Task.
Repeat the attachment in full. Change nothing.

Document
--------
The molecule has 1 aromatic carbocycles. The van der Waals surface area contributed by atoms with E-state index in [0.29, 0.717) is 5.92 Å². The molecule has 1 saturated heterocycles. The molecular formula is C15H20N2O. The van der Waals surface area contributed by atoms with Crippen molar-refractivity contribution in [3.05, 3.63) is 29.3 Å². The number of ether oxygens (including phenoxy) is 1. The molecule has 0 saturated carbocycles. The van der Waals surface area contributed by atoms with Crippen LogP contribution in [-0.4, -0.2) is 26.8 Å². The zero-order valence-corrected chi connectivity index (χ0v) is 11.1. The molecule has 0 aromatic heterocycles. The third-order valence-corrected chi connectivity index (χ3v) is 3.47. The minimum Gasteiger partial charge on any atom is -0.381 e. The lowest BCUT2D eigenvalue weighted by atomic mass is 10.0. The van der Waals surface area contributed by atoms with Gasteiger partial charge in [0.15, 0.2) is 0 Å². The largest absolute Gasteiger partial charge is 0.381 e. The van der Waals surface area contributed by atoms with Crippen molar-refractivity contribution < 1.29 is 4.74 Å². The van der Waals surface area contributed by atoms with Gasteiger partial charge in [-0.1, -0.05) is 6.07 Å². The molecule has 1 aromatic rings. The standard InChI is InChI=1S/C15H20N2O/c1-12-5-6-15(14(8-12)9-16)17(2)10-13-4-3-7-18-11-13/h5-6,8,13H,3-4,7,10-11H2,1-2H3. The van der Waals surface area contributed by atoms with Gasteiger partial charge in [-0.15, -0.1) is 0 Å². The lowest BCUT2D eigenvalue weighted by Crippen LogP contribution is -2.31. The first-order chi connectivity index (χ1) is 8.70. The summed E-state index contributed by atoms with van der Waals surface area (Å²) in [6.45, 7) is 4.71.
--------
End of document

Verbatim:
The molecule has 1 aromatic carbocycles. The van der Waals surface area contributed by atoms with E-state index in [0.29, 0.717) is 5.92 Å². The molecule has 1 saturated heterocycles. The molecular formula is C15H20N2O. The van der Waals surface area contributed by atoms with Crippen molar-refractivity contribution in [3.05, 3.63) is 29.3 Å². The number of ether oxygens (including phenoxy) is 1. The molecule has 0 saturated carbocycles. The van der Waals surface area contributed by atoms with Crippen LogP contribution in [-0.4, -0.2) is 26.8 Å². The zero-order valence-corrected chi connectivity index (χ0v) is 11.1. The molecule has 0 aromatic heterocycles. The third-order valence-corrected chi connectivity index (χ3v) is 3.47. The minimum Gasteiger partial charge on any atom is -0.381 e. The lowest BCUT2D eigenvalue weighted by atomic mass is 10.0. The van der Waals surface area contributed by atoms with Gasteiger partial charge in [0.15, 0.2) is 0 Å². The largest absolute Gasteiger partial charge is 0.381 e. The van der Waals surface area contributed by atoms with Crippen molar-refractivity contribution < 1.29 is 4.74 Å². The van der Waals surface area contributed by atoms with Gasteiger partial charge in [-0.1, -0.05) is 6.07 Å². The molecule has 1 aromatic rings. The standard InChI is InChI=1S/C15H20N2O/c1-12-5-6-15(14(8-12)9-16)17(2)10-13-4-3-7-18-11-13/h5-6,8,13H,3-4,7,10-11H2,1-2H3. The van der Waals surface area contributed by atoms with Gasteiger partial charge in [-0.15, -0.1) is 0 Å². The lowest BCUT2D eigenvalue weighted by Crippen LogP contribution is -2.31. The first-order chi connectivity index (χ1) is 8.70. The summed E-state index contributed by atoms with van der Waals surface area (Å²) in [6.45, 7) is 4.71.